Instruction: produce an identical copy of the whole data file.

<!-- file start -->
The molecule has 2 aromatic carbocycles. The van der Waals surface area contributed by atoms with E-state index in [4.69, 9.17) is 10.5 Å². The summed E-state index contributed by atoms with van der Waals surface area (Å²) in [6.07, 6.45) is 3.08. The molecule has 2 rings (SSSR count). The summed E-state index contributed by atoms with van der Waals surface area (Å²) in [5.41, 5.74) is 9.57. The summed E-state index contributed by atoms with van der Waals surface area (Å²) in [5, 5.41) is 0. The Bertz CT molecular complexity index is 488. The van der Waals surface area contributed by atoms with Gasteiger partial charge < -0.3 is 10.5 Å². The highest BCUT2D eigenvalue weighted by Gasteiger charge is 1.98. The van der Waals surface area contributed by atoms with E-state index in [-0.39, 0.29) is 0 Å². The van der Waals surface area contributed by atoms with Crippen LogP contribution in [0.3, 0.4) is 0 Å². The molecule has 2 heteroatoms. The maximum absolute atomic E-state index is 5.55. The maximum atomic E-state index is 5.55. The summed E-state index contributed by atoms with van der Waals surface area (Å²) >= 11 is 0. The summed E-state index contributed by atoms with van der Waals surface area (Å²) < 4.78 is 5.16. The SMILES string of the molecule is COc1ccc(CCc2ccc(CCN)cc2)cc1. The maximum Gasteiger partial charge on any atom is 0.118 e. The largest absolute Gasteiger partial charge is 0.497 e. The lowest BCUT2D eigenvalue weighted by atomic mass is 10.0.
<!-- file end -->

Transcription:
The molecule has 2 aromatic carbocycles. The van der Waals surface area contributed by atoms with E-state index in [4.69, 9.17) is 10.5 Å². The summed E-state index contributed by atoms with van der Waals surface area (Å²) in [6.07, 6.45) is 3.08. The molecule has 2 rings (SSSR count). The summed E-state index contributed by atoms with van der Waals surface area (Å²) in [5.41, 5.74) is 9.57. The summed E-state index contributed by atoms with van der Waals surface area (Å²) in [5, 5.41) is 0. The Bertz CT molecular complexity index is 488. The van der Waals surface area contributed by atoms with Gasteiger partial charge < -0.3 is 10.5 Å². The highest BCUT2D eigenvalue weighted by Gasteiger charge is 1.98. The van der Waals surface area contributed by atoms with E-state index in [-0.39, 0.29) is 0 Å². The van der Waals surface area contributed by atoms with Crippen LogP contribution in [0.3, 0.4) is 0 Å². The molecule has 2 heteroatoms. The maximum absolute atomic E-state index is 5.55. The maximum atomic E-state index is 5.55. The summed E-state index contributed by atoms with van der Waals surface area (Å²) >= 11 is 0. The summed E-state index contributed by atoms with van der Waals surface area (Å²) < 4.78 is 5.16. The SMILES string of the molecule is COc1ccc(CCc2ccc(CCN)cc2)cc1. The maximum Gasteiger partial charge on any atom is 0.118 e. The largest absolute Gasteiger partial charge is 0.497 e. The lowest BCUT2D eigenvalue weighted by atomic mass is 10.0.